Are Eggs Chicken Periods? (Answer with proof)

Are eggs chicken periods

A few weeks back while i was researching for one of my works, i accidentally landed on an article that deeply inspired the birth of this write-up. The article, obviously written by a vegan, claimed radically that "an egg was nothing but a chicken's period". And biological explanations were even presented to back up the claim.

Did you hear that? when a chicken lay eggs, it's having its period!

That to me sounded so silly and untrue yet there was a biological explanation that perfectly explained why it was so. (at least i thought)

But even with that, i still couldn't bring myself to believe i had period for breakfast. So i decided to conduct my own research.

After going through boring embryology papers and some avian reproduction write-ups, i was finally able to dig up the truth.

Are eggs chicken periods? Eggs are not chicken periods. Chickens do not have periods. Menstrual cycle is a natural phenomenon that is only evident in females of certain mammals: like humans and their close relatives chimpanzees, simians, bats and elephant shrew. A chicken is no mammal. No other living creature aside mammals of the Kingdom Animalia is known to menstruate.

But of course, simply saying "Menstruation is a phenomenon exclusive to mammals and that chickens do not have periods" can never be convincing enough!

So i developed a simple approach which is based on the principle of common sense, and i shall try to use it to prove that chicken do not have periods.

For this approach, we first need to briefly understand the concept of pregnancy and periods in mammals as well as how a chicken is able to lay eggs. Then, we'll try to see if there is any relationship between chickens and periods.

Pregnancy and periods in mammals

In some female mammals, when the animal or person reaches sexual maturity--a point in mammalian development referred to as puberty --she begins a developmental process called the menstrual cycle (in humans) or estrus cycle (in animals).

During the beginning of this cycle, matured egg or eggs are released from her ovaries-- the part of the reproductive system that produces eggs, and are sent to a waiting room for fertilization (the reason why eggs turn to babies)

If the egg or eggs should come in contact with a sperm during this waiting period, they will get fertilized and sent down to a nursing home which was created while the egg was in transport; to live, get nourished and potentially grow into a baby. Thus the mammal is said to be pregnant.

If on the other hand, the egg or eggs fail to come in contact with a sperm (which means no sexual activity occurred), then the egg is not fertilized and thus cannot turn into a baby. The reproductive system detects this as a failed fertilization attempt and thus eliminates this unfertilized egg along with its nursing home through the vagina or by reabsorbing it, so that another cycle can begin. In this case, the mammal is said to have her period.

The entire process (cycle) can take up to a month depending on the mammal. And it is repeated over and over again untill the female mammal attains menopause; a period in her lifetime where she can no longer reproduce naturally.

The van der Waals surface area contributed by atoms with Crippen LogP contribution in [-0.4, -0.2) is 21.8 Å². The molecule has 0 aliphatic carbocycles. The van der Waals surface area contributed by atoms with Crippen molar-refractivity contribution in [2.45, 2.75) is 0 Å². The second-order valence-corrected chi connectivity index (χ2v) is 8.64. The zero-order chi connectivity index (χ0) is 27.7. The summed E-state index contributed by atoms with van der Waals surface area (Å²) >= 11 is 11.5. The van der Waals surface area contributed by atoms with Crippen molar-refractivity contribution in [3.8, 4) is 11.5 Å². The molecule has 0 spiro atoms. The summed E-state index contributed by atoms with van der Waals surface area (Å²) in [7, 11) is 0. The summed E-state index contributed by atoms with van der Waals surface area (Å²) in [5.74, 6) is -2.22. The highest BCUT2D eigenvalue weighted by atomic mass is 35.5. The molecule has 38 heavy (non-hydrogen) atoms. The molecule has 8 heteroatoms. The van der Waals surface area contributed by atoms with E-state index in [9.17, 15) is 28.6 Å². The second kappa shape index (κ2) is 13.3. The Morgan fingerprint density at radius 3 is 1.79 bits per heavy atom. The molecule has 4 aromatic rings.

Now,

Over to avian reproduction.

How does a chicken lay eggs?

Just like in menstruating mammals, the development and release of eggs (yolk) from the ovary in a hen happens recurrently and when they reach sexually maturity. This means that sexual activity doesn't have to occur before eggs (yolk) are formed and released. (From now we'll refer to the ovary eggs as yolk)

But unlike in mammals, it dosent happen in defined cycles, thus cannot be referred to as menstrual cycle.

When yolk(s) are created in a chicken's ovary, they are sent down an oviduct which is like an assembly line where the egg white, chalaza, and shells are waiting to be added to it.

The beginning of the oviduct is the infundibulum; the waiting room where the egg is expected to come in contact with a sperm for fertilization.

After an expiration of the waiting period, the yolk is passed down fertilized or unfertilized to the other parts of the oviduct where it is fully formed into an egg and then expelled through the vagina (laying eggs)

Now, notice that with hens, we're seeing something a little bit different. An unfertilized egg is passed through the same reproductive stages a fertilized egg would. That is not the case in all menstruating mammals. Unfertilized eggs are detected and expelled as waste.

Now from the above explanations, the following can be concluded:

  1. Pregnancy in mammals has everything to do with fertilized eggs, and nothing to do with unfertilized eggs.
  2. Menstruation in mammals has everything to do with unfertilized eggs and nothing to do with fertilized eggs.
  3. A chicken laying an egg has everything to do with both fertilized and unfertilized eggs. So it slots somewhere in the middle right? well, not really. A chicken cannot be having its period and at the same time trying to hatch chicks. Mammals dont do that. So it means that a chicken laying eggs is either having its period or wants to hatch them into chicks.
So now we'll check to see which is true.

Why does a chicken lay eggs: To hatch or To menstruate?